These stairs draw a lot of stares.

When he’s not testing out tiny hats or giant enter keys, our reporter Masanuki Sunakoma is a fast-paced wheeler and dealer, often doing business all over Tokyo. He’s also perpetually early for meetings which affords him extra time to explore the secrets that the urban jungle of Tokyo has to offer.

Such was the case the other day, when he arrived in the Koenji area of Suginami, Tokyo. Unfamiliar with this area but having a fair bit of time to kill, he called a friend who knew Keonji and asked where an interesting place might be. The friend replied that the Za-Koenji Public Theatre was worth checking out, but not for its shows.

In addition to being only a five-minute walk from Koenji Station, this theatre boasts a staircase that, according to Masanuki’s friend, is quite interesting. They also serve a daily lunch special from a rotating lineup of local restaurants, which promised to be a nice bonus to the purportedly cool stairs so our writer started walking.

After heading along the tracks for about five minutes, he came across the tent-like structure. It was designed by famed Japanese architect Toyo Ito and opened in 2009. It was a somewhat small theatre suited for local contemporary performing arts but also with a special hall dedicated to the Koenji form of the traditional Japanese dance Awa Odori.

Most people probably don’t think of theatres as places you can just pop into without tickets or a plan to see something, but everyone is quite welcome to waltz into Za-Koenji Public Theatre, which certainly lives up to the “Public” part of its name.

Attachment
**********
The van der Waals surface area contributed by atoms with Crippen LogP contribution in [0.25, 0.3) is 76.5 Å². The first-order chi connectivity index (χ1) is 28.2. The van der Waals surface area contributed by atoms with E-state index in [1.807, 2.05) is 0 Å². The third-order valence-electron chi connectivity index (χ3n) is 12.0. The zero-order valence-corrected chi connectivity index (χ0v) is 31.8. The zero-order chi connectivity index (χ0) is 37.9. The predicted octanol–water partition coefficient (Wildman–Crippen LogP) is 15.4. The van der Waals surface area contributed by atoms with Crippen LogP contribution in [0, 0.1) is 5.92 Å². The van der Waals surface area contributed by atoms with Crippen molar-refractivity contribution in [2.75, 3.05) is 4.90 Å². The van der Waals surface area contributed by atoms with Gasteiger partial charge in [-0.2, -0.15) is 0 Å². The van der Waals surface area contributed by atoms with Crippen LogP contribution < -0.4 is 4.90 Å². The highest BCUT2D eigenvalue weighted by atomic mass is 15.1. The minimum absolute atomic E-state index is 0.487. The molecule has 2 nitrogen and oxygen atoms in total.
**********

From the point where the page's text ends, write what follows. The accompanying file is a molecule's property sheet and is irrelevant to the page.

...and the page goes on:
Masanuki walked into the theatre and it took all of two seconds for him to spot the stairs he was told about.

The outside of the theatre had a bit of a dark and imposing feeling, but the inside was very bright and spacious. And adding a lot to the overall brightness was the large spiral staircase completely studded with circular light fixtures.

It wasn’t just the landing either–the entire staircase was committed to the polka-dot theme. Masanuki was also glad that his friend didn’t mention the lights beforehand, because “a bunch of polka-dot lights” doesn’t sound nearly as impressive as the actual experience is.

As he continued up he felt like walking through a bizarre circus bigtop or a time machine from a 1960s sci-fi series.

▼ Masanuki: “Ahhhhh…”

And before he even noticed it, Masanuki had already gone up several floors. He figured even people who hate taking the stairs would probably find themselves drawn to go up these ones.

It was a really effective use of a very simple design that created an awe-inspiring atmosphere for our writer. And as luck would have it, his destination was on the second floor, which meant he had to walk back down.

▼ Masanuki: “Ooooh…”

On the second floor was Cafe Henri Fabre. There were already a bunch of locals eating lunch in a space that was both elegant and family-friendly, with a collection of 250 picture books free to use.

On the day Masanuki visited, local Vietnamese xôi (steamed glutinous rice known as “okowa” in Japanese) restaurant Tsubame Okowa was serving lunch. He ordered a Char Siu Xôi set for 1,200 yen (US$9.15).

The Vietnamese style of cooking rice was especially delectable, with a warm and springy texture that perfectly complemented the firm and tender pork whose umami spread throughout his mouth with each bite.

The side of coriander soup was also rich and excellent.

Tsubame Okowa mans the kitchen at Cafe Henri Fabre every Tuesday, so if you’re interested in this kind of food, be sure to swing by on that day. But whatever day you go, the staircase is always there and free to use as much as you want.

And for those feeling extra adventurous, you might even want to see a show at this theater if you can tear yourself away from its stairs.

Theater Information
Za-Koenji Public Theatre / 座・高円寺
Tokyo-to, Suginami-ku, Koenjikita 2-1-2
Cafe Henri Fabre is located on the 2nd floor and open from 11:30 a.m. – 7 p.m.

Source: Masanuki’s Friend
Photos © SoraNews24
● Want to hear about SoraNews24’s latest articles as soon as they’re published? Follow us on Facebook and Twitter!
[ Read in Japanese ]